Forest disturbance history in the Sawtooth Mountains of Central Idaho and the Beaverhead Range of Western Montana
Gage, Joshua Albert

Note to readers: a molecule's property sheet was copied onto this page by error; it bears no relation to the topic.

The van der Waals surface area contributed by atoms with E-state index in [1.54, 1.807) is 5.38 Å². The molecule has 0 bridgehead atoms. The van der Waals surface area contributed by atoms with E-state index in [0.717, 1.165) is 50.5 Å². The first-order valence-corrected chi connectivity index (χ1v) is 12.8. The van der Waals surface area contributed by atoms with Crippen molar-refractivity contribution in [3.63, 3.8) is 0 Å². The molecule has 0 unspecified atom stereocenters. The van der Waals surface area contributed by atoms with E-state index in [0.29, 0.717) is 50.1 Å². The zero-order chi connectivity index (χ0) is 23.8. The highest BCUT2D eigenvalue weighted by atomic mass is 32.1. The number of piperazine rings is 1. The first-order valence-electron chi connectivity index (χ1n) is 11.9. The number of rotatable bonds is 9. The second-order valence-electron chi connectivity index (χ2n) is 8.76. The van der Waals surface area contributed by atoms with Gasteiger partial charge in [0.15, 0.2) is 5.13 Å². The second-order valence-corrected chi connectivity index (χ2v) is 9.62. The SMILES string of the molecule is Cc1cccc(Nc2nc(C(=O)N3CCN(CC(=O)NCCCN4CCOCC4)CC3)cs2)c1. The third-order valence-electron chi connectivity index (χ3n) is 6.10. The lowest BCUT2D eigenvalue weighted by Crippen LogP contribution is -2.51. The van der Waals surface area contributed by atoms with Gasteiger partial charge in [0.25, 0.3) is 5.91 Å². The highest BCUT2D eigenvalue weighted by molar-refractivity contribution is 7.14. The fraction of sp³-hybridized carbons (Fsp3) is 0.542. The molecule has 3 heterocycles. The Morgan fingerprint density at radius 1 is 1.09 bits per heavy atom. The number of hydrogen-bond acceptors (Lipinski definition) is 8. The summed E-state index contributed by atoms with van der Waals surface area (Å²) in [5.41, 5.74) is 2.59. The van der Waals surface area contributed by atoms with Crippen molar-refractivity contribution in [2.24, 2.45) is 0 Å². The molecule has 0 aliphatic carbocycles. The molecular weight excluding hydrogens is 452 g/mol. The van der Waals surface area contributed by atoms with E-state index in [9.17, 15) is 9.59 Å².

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Studies of disturbance history are important because they provide a framework for understanding the ecological response to past, present, and future climate change, and this information is useful for paleoecological researchers and land-use managers. Fire and insect outbreaks are common occurrences in western forests, and three studies were undertaken to increase our knowledge of their history in the northern Rocky Mountains. In the first study, sediment cores were sampled from 21 lakes located in forests experiencing mountain pine beetle infestation in the Sawtooth Mountains, Idaho. Cores were analyzed to determine whether or not mountain pine beetle remains were accumulating in the lake sediments in association with recent outbreaks. The study found that insect remains were sparse in the lake sediments, even in sites surrounded by heavily infested forests. These results cast doubt on whether paleo-beetle records can be reconstructed from lake-sediment cores. In the second study, one-meter-long sediment cores were taken from three lakes in Pinus contorta forests in the Sawtooth Mountains, Idaho, to reconstruct a historical record of fire spanning the last 2000 years. High-resolution charcoal analysis of the cores indicated changes in fire activity, but there was not a significant difference in fire occurrence during the relatively dry Medieval Climate Anomaly (1050 - 650 cal yr BP), the cooler Little Ice Age (750 - -50 cal yr BP), and the present day. Results suggest that the current fire regime has persisted for at least 2000 years, with little modification by humans or climate. In the third study, a high-resolution charcoal record was analyzed from Reservoir Lake in the Beaverhead Mountains, Montana to reconstruct the fire history of the last 15,000 years at the lower forest-steppe boundary. The charcoal record indicates relatively low fire frequency between 13,500 cal yr BP and 6000 cal yr BP and increased fire activity from 6000 to 1500 cal yr BP, suggesting increasing aridity in the middle and late Holocene. The fire-climate linkages observed in the paleoecological record provide insights that are useful in understanding future fire regimes with projected climate changes.